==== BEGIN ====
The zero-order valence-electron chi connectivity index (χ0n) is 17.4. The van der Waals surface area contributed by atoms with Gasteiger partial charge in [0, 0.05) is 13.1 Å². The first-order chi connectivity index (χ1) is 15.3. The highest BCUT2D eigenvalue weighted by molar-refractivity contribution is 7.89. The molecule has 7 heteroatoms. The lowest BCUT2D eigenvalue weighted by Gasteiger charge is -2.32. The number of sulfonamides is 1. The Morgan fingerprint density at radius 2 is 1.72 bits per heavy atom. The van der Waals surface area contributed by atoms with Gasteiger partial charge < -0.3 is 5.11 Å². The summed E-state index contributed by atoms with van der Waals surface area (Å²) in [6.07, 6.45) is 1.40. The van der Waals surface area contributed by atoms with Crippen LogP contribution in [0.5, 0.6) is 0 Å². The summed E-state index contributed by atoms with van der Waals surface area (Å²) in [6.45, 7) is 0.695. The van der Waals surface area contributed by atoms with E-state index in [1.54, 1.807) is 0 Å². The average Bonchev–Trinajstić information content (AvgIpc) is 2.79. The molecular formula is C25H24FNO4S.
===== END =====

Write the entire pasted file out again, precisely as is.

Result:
The zero-order valence-electron chi connectivity index (χ0n) is 17.4. The van der Waals surface area contributed by atoms with Gasteiger partial charge in [0, 0.05) is 13.1 Å². The first-order chi connectivity index (χ1) is 15.3. The highest BCUT2D eigenvalue weighted by molar-refractivity contribution is 7.89. The molecule has 7 heteroatoms. The lowest BCUT2D eigenvalue weighted by Gasteiger charge is -2.32. The number of sulfonamides is 1. The Morgan fingerprint density at radius 2 is 1.72 bits per heavy atom. The van der Waals surface area contributed by atoms with Gasteiger partial charge < -0.3 is 5.11 Å². The summed E-state index contributed by atoms with van der Waals surface area (Å²) in [6.07, 6.45) is 1.40. The van der Waals surface area contributed by atoms with Crippen LogP contribution in [0.5, 0.6) is 0 Å². The summed E-state index contributed by atoms with van der Waals surface area (Å²) in [6.45, 7) is 0.695. The van der Waals surface area contributed by atoms with E-state index in [1.54, 1.807) is 0 Å². The average Bonchev–Trinajstić information content (AvgIpc) is 2.79. The molecular formula is C25H24FNO4S.